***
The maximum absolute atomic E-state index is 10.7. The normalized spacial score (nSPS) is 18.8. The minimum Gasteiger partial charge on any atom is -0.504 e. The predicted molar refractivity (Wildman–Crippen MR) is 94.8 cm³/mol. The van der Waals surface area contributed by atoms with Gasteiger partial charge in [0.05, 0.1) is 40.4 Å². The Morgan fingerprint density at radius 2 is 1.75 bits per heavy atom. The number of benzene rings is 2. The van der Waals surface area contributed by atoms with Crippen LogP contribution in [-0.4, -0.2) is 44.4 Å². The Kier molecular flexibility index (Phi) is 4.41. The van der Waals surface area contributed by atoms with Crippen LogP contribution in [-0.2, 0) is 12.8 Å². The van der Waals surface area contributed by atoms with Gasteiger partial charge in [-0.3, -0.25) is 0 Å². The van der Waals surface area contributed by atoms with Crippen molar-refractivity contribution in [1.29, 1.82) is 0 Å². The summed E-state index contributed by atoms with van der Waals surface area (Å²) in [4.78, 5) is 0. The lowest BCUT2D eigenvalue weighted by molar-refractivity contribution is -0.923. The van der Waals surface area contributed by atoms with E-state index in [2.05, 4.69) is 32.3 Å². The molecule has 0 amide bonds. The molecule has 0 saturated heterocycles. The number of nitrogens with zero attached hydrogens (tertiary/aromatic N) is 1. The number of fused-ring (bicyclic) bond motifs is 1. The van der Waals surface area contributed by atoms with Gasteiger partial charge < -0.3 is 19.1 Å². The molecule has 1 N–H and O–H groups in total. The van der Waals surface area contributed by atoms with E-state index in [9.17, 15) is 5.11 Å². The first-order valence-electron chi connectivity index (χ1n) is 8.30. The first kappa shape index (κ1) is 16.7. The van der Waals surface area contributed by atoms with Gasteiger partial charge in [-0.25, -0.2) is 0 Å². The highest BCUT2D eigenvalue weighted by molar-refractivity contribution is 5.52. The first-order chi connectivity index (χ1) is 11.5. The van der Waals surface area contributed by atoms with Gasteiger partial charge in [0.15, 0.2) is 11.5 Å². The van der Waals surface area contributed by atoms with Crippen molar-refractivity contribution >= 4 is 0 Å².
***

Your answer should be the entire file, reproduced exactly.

The maximum absolute atomic E-state index is 10.7. The normalized spacial score (nSPS) is 18.8. The minimum Gasteiger partial charge on any atom is -0.504 e. The predicted molar refractivity (Wildman–Crippen MR) is 94.8 cm³/mol. The van der Waals surface area contributed by atoms with Gasteiger partial charge in [0.05, 0.1) is 40.4 Å². The Morgan fingerprint density at radius 2 is 1.75 bits per heavy atom. The number of benzene rings is 2. The van der Waals surface area contributed by atoms with Crippen LogP contribution in [-0.4, -0.2) is 44.4 Å². The Kier molecular flexibility index (Phi) is 4.41. The van der Waals surface area contributed by atoms with Crippen LogP contribution in [-0.2, 0) is 12.8 Å². The van der Waals surface area contributed by atoms with Gasteiger partial charge in [-0.3, -0.25) is 0 Å². The van der Waals surface area contributed by atoms with Crippen molar-refractivity contribution in [1.29, 1.82) is 0 Å². The summed E-state index contributed by atoms with van der Waals surface area (Å²) in [4.78, 5) is 0. The lowest BCUT2D eigenvalue weighted by molar-refractivity contribution is -0.923. The van der Waals surface area contributed by atoms with E-state index in [2.05, 4.69) is 32.3 Å². The molecule has 0 amide bonds. The molecule has 0 saturated heterocycles. The number of nitrogens with zero attached hydrogens (tertiary/aromatic N) is 1. The number of fused-ring (bicyclic) bond motifs is 1. The van der Waals surface area contributed by atoms with Gasteiger partial charge < -0.3 is 19.1 Å². The molecule has 1 N–H and O–H groups in total. The van der Waals surface area contributed by atoms with E-state index in [9.17, 15) is 5.11 Å². The first-order valence-electron chi connectivity index (χ1n) is 8.30. The first kappa shape index (κ1) is 16.7. The van der Waals surface area contributed by atoms with Gasteiger partial charge in [-0.25, -0.2) is 0 Å². The highest BCUT2D eigenvalue weighted by molar-refractivity contribution is 5.52. The first-order chi connectivity index (χ1) is 11.5. The van der Waals surface area contributed by atoms with Gasteiger partial charge in [0.15, 0.2) is 11.5 Å². The van der Waals surface area contributed by atoms with Crippen molar-refractivity contribution >= 4 is 0 Å².